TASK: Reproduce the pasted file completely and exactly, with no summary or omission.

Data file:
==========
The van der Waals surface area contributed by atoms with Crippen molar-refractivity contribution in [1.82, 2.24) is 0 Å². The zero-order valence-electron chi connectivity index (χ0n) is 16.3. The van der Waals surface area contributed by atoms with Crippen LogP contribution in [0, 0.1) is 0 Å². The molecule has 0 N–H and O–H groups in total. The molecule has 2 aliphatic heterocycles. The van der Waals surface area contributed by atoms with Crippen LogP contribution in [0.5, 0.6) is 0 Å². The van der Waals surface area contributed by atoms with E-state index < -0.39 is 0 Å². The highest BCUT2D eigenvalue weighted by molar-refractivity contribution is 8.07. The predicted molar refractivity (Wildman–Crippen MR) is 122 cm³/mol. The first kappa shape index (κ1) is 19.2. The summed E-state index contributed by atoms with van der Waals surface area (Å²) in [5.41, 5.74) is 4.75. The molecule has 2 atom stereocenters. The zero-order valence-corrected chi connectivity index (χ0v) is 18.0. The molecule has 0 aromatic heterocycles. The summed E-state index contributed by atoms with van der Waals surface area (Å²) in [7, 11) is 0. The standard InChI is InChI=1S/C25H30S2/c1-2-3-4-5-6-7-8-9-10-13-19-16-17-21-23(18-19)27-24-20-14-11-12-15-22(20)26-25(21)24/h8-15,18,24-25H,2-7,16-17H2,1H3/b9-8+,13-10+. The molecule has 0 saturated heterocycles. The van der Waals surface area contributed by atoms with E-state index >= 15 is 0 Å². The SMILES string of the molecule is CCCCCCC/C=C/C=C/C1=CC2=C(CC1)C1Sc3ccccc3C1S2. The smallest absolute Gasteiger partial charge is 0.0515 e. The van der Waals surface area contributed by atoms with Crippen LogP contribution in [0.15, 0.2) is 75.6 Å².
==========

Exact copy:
The van der Waals surface area contributed by atoms with Crippen molar-refractivity contribution in [1.82, 2.24) is 0 Å². The zero-order valence-electron chi connectivity index (χ0n) is 16.3. The van der Waals surface area contributed by atoms with Crippen LogP contribution in [0, 0.1) is 0 Å². The molecule has 0 N–H and O–H groups in total. The molecule has 2 aliphatic heterocycles. The van der Waals surface area contributed by atoms with Crippen LogP contribution in [0.5, 0.6) is 0 Å². The van der Waals surface area contributed by atoms with E-state index < -0.39 is 0 Å². The highest BCUT2D eigenvalue weighted by molar-refractivity contribution is 8.07. The predicted molar refractivity (Wildman–Crippen MR) is 122 cm³/mol. The first kappa shape index (κ1) is 19.2. The summed E-state index contributed by atoms with van der Waals surface area (Å²) in [5.41, 5.74) is 4.75. The molecule has 2 atom stereocenters. The zero-order valence-corrected chi connectivity index (χ0v) is 18.0. The molecule has 0 aromatic heterocycles. The summed E-state index contributed by atoms with van der Waals surface area (Å²) in [7, 11) is 0. The standard InChI is InChI=1S/C25H30S2/c1-2-3-4-5-6-7-8-9-10-13-19-16-17-21-23(18-19)27-24-20-14-11-12-15-22(20)26-25(21)24/h8-15,18,24-25H,2-7,16-17H2,1H3/b9-8+,13-10+. The molecule has 0 saturated heterocycles. The van der Waals surface area contributed by atoms with E-state index >= 15 is 0 Å². The SMILES string of the molecule is CCCCCCC/C=C/C=C/C1=CC2=C(CC1)C1Sc3ccccc3C1S2. The smallest absolute Gasteiger partial charge is 0.0515 e. The van der Waals surface area contributed by atoms with Crippen LogP contribution in [0.15, 0.2) is 75.6 Å².